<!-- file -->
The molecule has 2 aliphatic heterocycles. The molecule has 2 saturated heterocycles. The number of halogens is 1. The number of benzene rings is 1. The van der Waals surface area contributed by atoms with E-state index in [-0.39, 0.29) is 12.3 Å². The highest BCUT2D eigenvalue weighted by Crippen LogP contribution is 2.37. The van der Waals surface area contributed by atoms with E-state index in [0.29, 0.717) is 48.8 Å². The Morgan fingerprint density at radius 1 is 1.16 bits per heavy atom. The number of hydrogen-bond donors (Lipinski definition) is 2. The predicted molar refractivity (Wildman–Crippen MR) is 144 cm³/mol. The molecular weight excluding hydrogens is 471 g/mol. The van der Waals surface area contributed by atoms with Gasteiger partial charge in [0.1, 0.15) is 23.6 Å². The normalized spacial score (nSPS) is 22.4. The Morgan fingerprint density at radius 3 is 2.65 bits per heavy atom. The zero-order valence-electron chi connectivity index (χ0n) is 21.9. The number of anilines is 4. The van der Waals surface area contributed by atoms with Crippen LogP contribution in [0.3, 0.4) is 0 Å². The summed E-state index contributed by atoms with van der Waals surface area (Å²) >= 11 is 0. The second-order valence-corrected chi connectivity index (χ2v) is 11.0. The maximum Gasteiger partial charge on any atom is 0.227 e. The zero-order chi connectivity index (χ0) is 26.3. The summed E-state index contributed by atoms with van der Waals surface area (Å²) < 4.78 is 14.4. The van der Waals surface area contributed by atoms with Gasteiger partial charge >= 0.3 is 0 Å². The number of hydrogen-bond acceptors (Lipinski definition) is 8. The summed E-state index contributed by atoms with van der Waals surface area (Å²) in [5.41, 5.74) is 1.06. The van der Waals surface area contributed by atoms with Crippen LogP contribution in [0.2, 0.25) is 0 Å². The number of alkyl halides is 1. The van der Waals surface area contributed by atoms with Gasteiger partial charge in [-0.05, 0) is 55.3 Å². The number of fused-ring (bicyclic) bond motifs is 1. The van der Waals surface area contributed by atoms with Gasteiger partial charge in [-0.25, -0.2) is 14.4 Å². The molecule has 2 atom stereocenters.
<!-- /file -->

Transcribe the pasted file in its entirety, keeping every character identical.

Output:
The molecule has 2 aliphatic heterocycles. The molecule has 2 saturated heterocycles. The number of halogens is 1. The number of benzene rings is 1. The van der Waals surface area contributed by atoms with E-state index in [-0.39, 0.29) is 12.3 Å². The highest BCUT2D eigenvalue weighted by Crippen LogP contribution is 2.37. The van der Waals surface area contributed by atoms with E-state index in [0.29, 0.717) is 48.8 Å². The Morgan fingerprint density at radius 1 is 1.16 bits per heavy atom. The number of hydrogen-bond donors (Lipinski definition) is 2. The predicted molar refractivity (Wildman–Crippen MR) is 144 cm³/mol. The molecular weight excluding hydrogens is 471 g/mol. The van der Waals surface area contributed by atoms with Gasteiger partial charge in [0.1, 0.15) is 23.6 Å². The normalized spacial score (nSPS) is 22.4. The Morgan fingerprint density at radius 3 is 2.65 bits per heavy atom. The zero-order valence-electron chi connectivity index (χ0n) is 21.9. The number of anilines is 4. The van der Waals surface area contributed by atoms with Crippen LogP contribution in [0.3, 0.4) is 0 Å². The summed E-state index contributed by atoms with van der Waals surface area (Å²) >= 11 is 0. The second-order valence-corrected chi connectivity index (χ2v) is 11.0. The maximum Gasteiger partial charge on any atom is 0.227 e. The zero-order chi connectivity index (χ0) is 26.3. The summed E-state index contributed by atoms with van der Waals surface area (Å²) < 4.78 is 14.4. The van der Waals surface area contributed by atoms with Gasteiger partial charge >= 0.3 is 0 Å². The number of hydrogen-bond acceptors (Lipinski definition) is 8. The summed E-state index contributed by atoms with van der Waals surface area (Å²) in [5.41, 5.74) is 1.06. The van der Waals surface area contributed by atoms with Crippen LogP contribution in [0.2, 0.25) is 0 Å². The number of alkyl halides is 1. The van der Waals surface area contributed by atoms with Gasteiger partial charge in [-0.05, 0) is 55.3 Å². The number of fused-ring (bicyclic) bond motifs is 1. The van der Waals surface area contributed by atoms with Gasteiger partial charge in [-0.25, -0.2) is 14.4 Å². The molecule has 2 atom stereocenters.